So, although my wonky memory forces me to buy day planners and filing systems and expend extra energy on research and fact checking, I’m thankful for the opportunity to be released from the confines of memory’s exactitude—if only for those hours of beautiful, unchained creativity while I sit at my desk creating new realities.
Friday, December 9, 2011
John Scalzi has he's imagined a number of similarly terrifying holiday traditions. Here's a taste.
An Iron Man Christmas CarolYes, Tony Stark is a superhero -- but he's also part of the 1%. This Christmas Eve, his cynical side has gotten the better of him and his view of the world, and all the little people in it. Seeing him wallow in his own bitterness, three of his fellow Avengers take it upon themselves to help Stark reconnect with the joy of the holiday season. Captain America is the Superhero of Christmas Past, the Black Widow is the Superhero of Christmas Present, and the Hulk is the Superhero of Christmas Smash. Paul Bettany makes a cameo as Jarvis Cratchett, Stark's impoverished computer technician. Samuel L. Jackson shows up at the end, because, well, that's what he does, isn't it.
It's a Wonderful Life, George LucasThe year is 1986, and George Lucas, despondent at the failure of Howard the Duck, considers throwing himself off the Golden Gate Bridge. But then an angel, played by Bill Moyers, shows him what life would be like if he never lived at all. Lucas, horrified at a world in which Han always shot first, throws himself back into life and plans the prequel trilogy. Meanwhile, the angel is revealed to be the devil himself. His dark, maniacal laughter goes on endlessly as the screen fades to black.
I am almost certain I am not the first to suggest that last one.If you aren't reading Scalzi's column at filmcritic.com, John Scalzi on SciFi, I highly recommend it. It's a weekly column that covers some of my favorite things; SciFi, film, and geek culture. Also, this week the internet discovered the fantastic Cello Wars: The Phantom Cellist by ThePianoGuys, which is also highly recommended.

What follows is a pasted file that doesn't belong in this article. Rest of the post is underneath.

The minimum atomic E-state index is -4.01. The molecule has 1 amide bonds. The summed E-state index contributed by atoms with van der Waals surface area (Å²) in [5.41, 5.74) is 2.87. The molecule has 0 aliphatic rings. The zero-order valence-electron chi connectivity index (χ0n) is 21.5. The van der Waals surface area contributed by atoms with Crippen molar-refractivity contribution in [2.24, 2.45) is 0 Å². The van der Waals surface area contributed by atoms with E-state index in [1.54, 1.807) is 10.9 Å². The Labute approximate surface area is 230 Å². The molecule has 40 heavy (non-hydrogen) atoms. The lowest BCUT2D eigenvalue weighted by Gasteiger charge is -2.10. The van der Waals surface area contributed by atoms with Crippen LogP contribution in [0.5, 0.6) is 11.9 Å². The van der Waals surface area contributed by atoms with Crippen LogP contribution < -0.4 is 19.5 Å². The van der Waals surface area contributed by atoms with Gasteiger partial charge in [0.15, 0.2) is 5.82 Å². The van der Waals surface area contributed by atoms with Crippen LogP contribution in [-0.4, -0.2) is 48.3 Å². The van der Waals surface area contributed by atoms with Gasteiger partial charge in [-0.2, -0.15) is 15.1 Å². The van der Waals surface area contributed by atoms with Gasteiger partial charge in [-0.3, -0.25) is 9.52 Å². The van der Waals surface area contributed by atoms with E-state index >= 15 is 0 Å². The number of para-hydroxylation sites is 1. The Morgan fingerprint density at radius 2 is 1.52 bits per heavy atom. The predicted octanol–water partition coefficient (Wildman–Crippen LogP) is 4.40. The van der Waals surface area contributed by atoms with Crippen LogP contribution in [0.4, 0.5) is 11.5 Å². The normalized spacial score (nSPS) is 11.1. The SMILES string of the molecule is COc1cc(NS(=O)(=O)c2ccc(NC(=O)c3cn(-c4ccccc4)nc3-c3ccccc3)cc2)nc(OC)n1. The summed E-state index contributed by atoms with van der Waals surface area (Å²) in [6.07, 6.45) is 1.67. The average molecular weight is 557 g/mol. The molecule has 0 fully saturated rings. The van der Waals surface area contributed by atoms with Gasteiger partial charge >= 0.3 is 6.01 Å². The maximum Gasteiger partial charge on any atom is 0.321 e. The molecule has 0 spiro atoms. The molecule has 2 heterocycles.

Update: It could be worse. At least George Lucas didn't have his knighthood revoked...
Wednesday, December 7, 2011
I had several thoughts about this, not the least of which was; there are only a few Christian fiction publishers - learn who they are and don't download their books if they are so offensive to you. My second thought was about how many of the books being complained about have been tagged multiple times as "Christian." So I disagreed with the original poster who seemed to think this was something along the lines of spam that was being sneakily foisted on them by Christian publishers.
Still there is that little concept of not casting pearls, mentioned in the Bible. If people are not ready to hear a message, it does no good to speak to them about it because they will just stop up their ears. On the other hand, someone who is ready to hear might read a Christian story and be blessed, even changed, by it. Would labeling books mean that everyone who didn't want to read that particular book would be prevented from reading it? Doubtful. Would labeling books mean that someone who might be blessed by a book, wouldn't purchase it because of the label? Perhaps.
While I can see both sides of this issue, if Amazon does start labeling books, at what genre-differentiation do they stop? What if a Catholic wants Christian books but only those with a Catholic slant? Or what if a Baptist doesn't want any books that mention speaking in tongues? What of Muslim literature? Or Buddhist? Or republican or democratic?
It is a muddle... So I thought I would ask you all. What do you think?
Monday, December 5, 2011